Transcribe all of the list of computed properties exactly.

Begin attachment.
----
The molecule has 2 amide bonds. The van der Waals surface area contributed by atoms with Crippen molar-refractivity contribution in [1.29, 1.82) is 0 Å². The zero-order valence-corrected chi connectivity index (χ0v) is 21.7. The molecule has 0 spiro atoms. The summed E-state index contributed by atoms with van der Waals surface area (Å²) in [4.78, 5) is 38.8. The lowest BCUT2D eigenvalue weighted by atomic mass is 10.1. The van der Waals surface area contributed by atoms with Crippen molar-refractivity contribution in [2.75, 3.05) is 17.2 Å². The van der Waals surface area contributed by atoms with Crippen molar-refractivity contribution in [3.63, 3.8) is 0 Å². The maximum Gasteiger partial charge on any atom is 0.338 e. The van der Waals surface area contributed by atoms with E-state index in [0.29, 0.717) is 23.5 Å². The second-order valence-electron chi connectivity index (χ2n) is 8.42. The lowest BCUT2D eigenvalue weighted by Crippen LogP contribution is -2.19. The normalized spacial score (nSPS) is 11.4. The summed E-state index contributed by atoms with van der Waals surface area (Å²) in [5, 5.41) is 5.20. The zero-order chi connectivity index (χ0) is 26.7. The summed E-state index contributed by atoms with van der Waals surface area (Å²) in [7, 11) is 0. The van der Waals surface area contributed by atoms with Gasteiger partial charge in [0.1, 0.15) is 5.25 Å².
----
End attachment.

The molecule has 2 amide bonds. The van der Waals surface area contributed by atoms with Crippen molar-refractivity contribution in [1.29, 1.82) is 0 Å². The zero-order valence-corrected chi connectivity index (χ0v) is 21.7. The molecule has 0 spiro atoms. The summed E-state index contributed by atoms with van der Waals surface area (Å²) in [4.78, 5) is 38.8. The lowest BCUT2D eigenvalue weighted by atomic mass is 10.1. The van der Waals surface area contributed by atoms with Crippen molar-refractivity contribution in [2.75, 3.05) is 17.2 Å². The van der Waals surface area contributed by atoms with Crippen molar-refractivity contribution in [3.63, 3.8) is 0 Å². The maximum Gasteiger partial charge on any atom is 0.338 e. The van der Waals surface area contributed by atoms with E-state index in [0.29, 0.717) is 23.5 Å². The second-order valence-electron chi connectivity index (χ2n) is 8.42. The lowest BCUT2D eigenvalue weighted by Crippen LogP contribution is -2.19. The normalized spacial score (nSPS) is 11.4. The summed E-state index contributed by atoms with van der Waals surface area (Å²) in [5, 5.41) is 5.20. The zero-order chi connectivity index (χ0) is 26.7. The summed E-state index contributed by atoms with van der Waals surface area (Å²) in [7, 11) is 0. The van der Waals surface area contributed by atoms with Gasteiger partial charge in [0.1, 0.15) is 5.25 Å².